The carrier is among a number of South African state-owned companies to have deteriorated into a state of financial distress over the past several years, in large part due to mis-management and corruption, reports Bloomberg.
A consortium comprised of Johannesburg-based Global Airways, which owns recently launched domestic airline Lift, and venture capitalist firm Harith General Partners will take a 51 per cent of South African Airways.
Public Enterprises Minister Pravin Gordhan said the government will retain a minority stake. The rand strengthened on the news, trading 0.5 per cent firmer at 13.55 to the US dollar.
The grouping named Takatso will invest as much as ZAR3.5 billion (US$258 million) over the next three years, said Lift co-founder Gidon Novick and Harith CEO Tshepo Mahloele.
'Government will have no further financial obligations to the company, outside of the existing liabilities that they will settle,' Mr Novick said. 'Route networks we are still working on, and it will be a phased roll-out based on demand re-emerging post Covid.'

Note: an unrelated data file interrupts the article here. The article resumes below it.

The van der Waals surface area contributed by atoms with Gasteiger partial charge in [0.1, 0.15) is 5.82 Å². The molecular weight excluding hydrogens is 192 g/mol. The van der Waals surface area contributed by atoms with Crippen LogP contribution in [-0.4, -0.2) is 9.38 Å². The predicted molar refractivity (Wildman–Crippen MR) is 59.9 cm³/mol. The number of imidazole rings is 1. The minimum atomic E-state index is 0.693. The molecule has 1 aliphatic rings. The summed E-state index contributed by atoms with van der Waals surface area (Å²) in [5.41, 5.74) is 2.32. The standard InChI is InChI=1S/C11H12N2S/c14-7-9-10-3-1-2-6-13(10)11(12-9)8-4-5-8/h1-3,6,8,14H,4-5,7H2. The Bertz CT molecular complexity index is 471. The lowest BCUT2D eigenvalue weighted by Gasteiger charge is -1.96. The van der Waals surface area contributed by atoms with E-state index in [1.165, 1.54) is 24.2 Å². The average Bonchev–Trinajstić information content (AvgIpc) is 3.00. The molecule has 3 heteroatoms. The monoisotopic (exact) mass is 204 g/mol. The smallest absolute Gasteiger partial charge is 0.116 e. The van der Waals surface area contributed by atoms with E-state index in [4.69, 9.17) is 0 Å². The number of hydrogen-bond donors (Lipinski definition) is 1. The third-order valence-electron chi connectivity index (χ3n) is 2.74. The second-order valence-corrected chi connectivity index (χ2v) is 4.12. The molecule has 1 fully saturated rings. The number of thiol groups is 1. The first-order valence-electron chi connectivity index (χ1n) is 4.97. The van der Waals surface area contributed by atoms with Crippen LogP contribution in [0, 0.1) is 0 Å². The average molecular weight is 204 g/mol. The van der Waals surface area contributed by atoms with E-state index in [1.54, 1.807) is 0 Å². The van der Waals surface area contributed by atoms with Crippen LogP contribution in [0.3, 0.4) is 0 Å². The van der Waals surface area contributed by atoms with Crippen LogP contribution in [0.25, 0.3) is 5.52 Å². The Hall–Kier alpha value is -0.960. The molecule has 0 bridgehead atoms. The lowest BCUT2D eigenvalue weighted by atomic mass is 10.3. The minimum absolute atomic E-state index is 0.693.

The sale of S comes about six weeks after the airline emerged from lengthy bankruptcy proceedings, having reduced its workforce by almost 80 per cent and cut liabilities to about ZAR2.6 billion.
The next challenge is to resume international flights, though South Africa remains cut off from much of the world due to Covid travel restrictions.
The S disposal marks the first effective privatisation of a major entity since the sale of former phone monopoly Telkom SA SOC Ltd. two decades ago.
A longer-term goal is to list the carrier on a stock exchange, Gordhan said. In the meantime, the government will retain special voting rights to ensure the airline remains in the country, among other national priorities.